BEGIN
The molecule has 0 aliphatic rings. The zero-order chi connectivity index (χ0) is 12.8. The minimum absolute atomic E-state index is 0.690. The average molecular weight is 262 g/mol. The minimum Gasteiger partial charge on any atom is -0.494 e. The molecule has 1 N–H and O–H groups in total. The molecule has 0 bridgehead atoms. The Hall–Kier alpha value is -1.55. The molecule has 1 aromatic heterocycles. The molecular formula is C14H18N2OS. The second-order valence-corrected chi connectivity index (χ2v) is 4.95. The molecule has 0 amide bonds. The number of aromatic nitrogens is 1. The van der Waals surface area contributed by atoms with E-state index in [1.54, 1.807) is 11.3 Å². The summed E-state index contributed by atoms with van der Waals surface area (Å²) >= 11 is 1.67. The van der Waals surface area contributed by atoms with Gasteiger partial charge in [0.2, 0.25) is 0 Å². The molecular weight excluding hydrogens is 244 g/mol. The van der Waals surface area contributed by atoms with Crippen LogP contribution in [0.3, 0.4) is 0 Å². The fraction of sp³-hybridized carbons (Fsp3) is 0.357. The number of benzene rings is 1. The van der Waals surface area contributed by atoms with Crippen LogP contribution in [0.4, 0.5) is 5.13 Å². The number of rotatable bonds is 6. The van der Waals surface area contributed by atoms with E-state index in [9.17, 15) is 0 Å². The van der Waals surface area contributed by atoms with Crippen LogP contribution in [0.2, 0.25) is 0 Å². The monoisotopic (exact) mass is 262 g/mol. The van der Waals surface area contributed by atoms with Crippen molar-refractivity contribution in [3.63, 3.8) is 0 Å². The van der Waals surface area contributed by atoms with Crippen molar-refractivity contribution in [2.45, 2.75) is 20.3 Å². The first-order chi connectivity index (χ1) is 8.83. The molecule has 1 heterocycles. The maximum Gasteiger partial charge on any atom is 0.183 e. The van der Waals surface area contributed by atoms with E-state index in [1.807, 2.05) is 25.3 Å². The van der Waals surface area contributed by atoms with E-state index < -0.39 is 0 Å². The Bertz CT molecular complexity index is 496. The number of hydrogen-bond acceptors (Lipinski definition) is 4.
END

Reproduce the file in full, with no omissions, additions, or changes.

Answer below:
The molecule has 0 aliphatic rings. The zero-order chi connectivity index (χ0) is 12.8. The minimum absolute atomic E-state index is 0.690. The average molecular weight is 262 g/mol. The minimum Gasteiger partial charge on any atom is -0.494 e. The molecule has 1 N–H and O–H groups in total. The molecule has 0 bridgehead atoms. The Hall–Kier alpha value is -1.55. The molecule has 1 aromatic heterocycles. The molecular formula is C14H18N2OS. The second-order valence-corrected chi connectivity index (χ2v) is 4.95. The molecule has 0 amide bonds. The number of aromatic nitrogens is 1. The van der Waals surface area contributed by atoms with E-state index in [1.54, 1.807) is 11.3 Å². The summed E-state index contributed by atoms with van der Waals surface area (Å²) >= 11 is 1.67. The van der Waals surface area contributed by atoms with Gasteiger partial charge in [0.2, 0.25) is 0 Å². The molecular weight excluding hydrogens is 244 g/mol. The van der Waals surface area contributed by atoms with Crippen LogP contribution in [0.3, 0.4) is 0 Å². The fraction of sp³-hybridized carbons (Fsp3) is 0.357. The number of benzene rings is 1. The van der Waals surface area contributed by atoms with Crippen LogP contribution in [0.4, 0.5) is 5.13 Å². The number of rotatable bonds is 6. The van der Waals surface area contributed by atoms with E-state index in [9.17, 15) is 0 Å². The van der Waals surface area contributed by atoms with Crippen LogP contribution in [0.2, 0.25) is 0 Å². The monoisotopic (exact) mass is 262 g/mol. The van der Waals surface area contributed by atoms with Crippen molar-refractivity contribution in [3.63, 3.8) is 0 Å². The van der Waals surface area contributed by atoms with Crippen molar-refractivity contribution in [2.45, 2.75) is 20.3 Å². The first-order chi connectivity index (χ1) is 8.83. The molecule has 1 heterocycles. The maximum Gasteiger partial charge on any atom is 0.183 e. The van der Waals surface area contributed by atoms with E-state index in [1.807, 2.05) is 25.3 Å². The van der Waals surface area contributed by atoms with E-state index < -0.39 is 0 Å². The Bertz CT molecular complexity index is 496. The number of hydrogen-bond acceptors (Lipinski definition) is 4.